Create a static app with Gatsby


Static websites have been around since the web's inception. At their essence, static web sites are made up of HTML, CSS and JavaScript, which are served to the user. A Static Site Generator is a tool that can take higher level tools and generate static assets.

Gatsby is one such tool that we can use to create a static website. It uses React as a UI layer and GraphQL as a query language to access data available within the site.

Gatsby is built on top of React and React Router, which allows you to mix both dynamic and static parts. So even though it's a tool for primarily producing static sites, it's fully capable of compiling a React project. Because of this, Gatsby can replace your normal set-up for producing apps with React, provided you have part of your React app that you want to make static.

Gatsby has a clever system of plugins that can help import data from different types of data sources. The data sources can be as varied from databases to JSON to your local file system. All this imported data can then be paired up with static assets like HTML and CSS to produce the static pages you want to offer your users. Thanks to the plugin system, more and more different types of data sources are being supported as the Gatsby team or the community writes a new plugin.

How does Gatsby do this? In the pre-compilation phase, each plugin scans a source. A source can be a file system, a database, or, for example, a set of JSON files. The data is read and added to a data Graph. The Graph is an in-memory tree of nodes that you can query for. Gatsby then lets you query for these nodes when you proceed to author your static pages in your app.

Installing and using Gatsby

Gatsby is available via the gatsby-cli JavaScript package. You have two ways you can use it:

  • Global install, run npm install gatsby-cli -g, this will install the executable gatsby on your machine. You can now use Gatsby like so in your terminal: gatsby <command>.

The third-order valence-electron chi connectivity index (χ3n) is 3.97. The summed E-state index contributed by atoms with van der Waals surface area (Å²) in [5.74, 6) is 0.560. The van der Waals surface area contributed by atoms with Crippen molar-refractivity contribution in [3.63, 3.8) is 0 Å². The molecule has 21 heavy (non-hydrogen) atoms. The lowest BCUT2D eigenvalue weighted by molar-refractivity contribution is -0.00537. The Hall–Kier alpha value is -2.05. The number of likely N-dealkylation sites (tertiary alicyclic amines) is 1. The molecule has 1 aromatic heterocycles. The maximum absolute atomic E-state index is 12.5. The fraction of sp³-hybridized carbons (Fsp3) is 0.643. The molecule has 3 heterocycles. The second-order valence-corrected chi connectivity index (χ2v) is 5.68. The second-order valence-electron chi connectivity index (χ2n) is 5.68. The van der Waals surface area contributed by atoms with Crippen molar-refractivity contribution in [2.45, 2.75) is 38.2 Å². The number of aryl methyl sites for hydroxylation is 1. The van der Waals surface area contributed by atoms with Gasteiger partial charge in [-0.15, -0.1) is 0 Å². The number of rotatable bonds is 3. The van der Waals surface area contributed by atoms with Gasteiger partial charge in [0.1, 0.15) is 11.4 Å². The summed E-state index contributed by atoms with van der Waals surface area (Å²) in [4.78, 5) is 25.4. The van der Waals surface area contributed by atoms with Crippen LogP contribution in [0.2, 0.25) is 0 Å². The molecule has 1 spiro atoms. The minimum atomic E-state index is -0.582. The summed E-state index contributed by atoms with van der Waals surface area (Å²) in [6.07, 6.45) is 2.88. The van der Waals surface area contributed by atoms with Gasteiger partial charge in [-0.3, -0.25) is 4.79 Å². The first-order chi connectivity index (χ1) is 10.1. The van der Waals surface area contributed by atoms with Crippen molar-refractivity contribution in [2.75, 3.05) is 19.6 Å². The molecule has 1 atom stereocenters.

• Use npx, npx is a tool that makes it possible to run executable files without first installing them on your machine. If you use this way of installing you need to prefix your calls to Gatsby like so npx gatsby <command>.

These three commands will get you started working with a new Gatsby app:

  • gatsby new <project name> <optional GitHub URL>: Use this command to generate a new project. It takes a name as a mandatory argument and optionally a GitHub URL as the second argument. Using the latter argument will create a Gatsby project based on an existing Gatsby project on GitHub.
  • gatsby develop: Start a development server where your project can be accessed. A development server is an HTTP server able to host your files so you can access them from your browser. You will find your Gatsby app running at http://localhost:8000. It will also start an instance of GraphQL, which is a graphical development tool you can use to explore the data available to your app and build queries. You can use GraphQL by browsing to http://localhost:8000/___graphql.
  • gatsby build: Create a deployable static representation of your app. All the resulting HTML, JavaScript, and CSS will end up in the sub-directory public.

Project anatomy

A scaffolded Gatsby project consists of five different parts that you need to understand to work with Gatsby effectively and efficiently.

  • /pages: React components placed in this directory will become routes and pages.
  • gatsby-config.js: A configuration file. Part of the configuration will be used to set up and configure plugins and part of it is global data that you can render on your pages.
  • gatsby-node.js: A file used to implement life-cycle methods of the Gatsby API. In here you can do things such as sourcing files, add/update nodes to the Gatsby graph and even bring in data from the outside that should be part of the website.
  • /styles: Gatsby lets you apply styles in many ways, everything from imported CSS, SASS, and LESS to CSS Modules.
  • /components: A directory meant for React helper components like header, layout and more.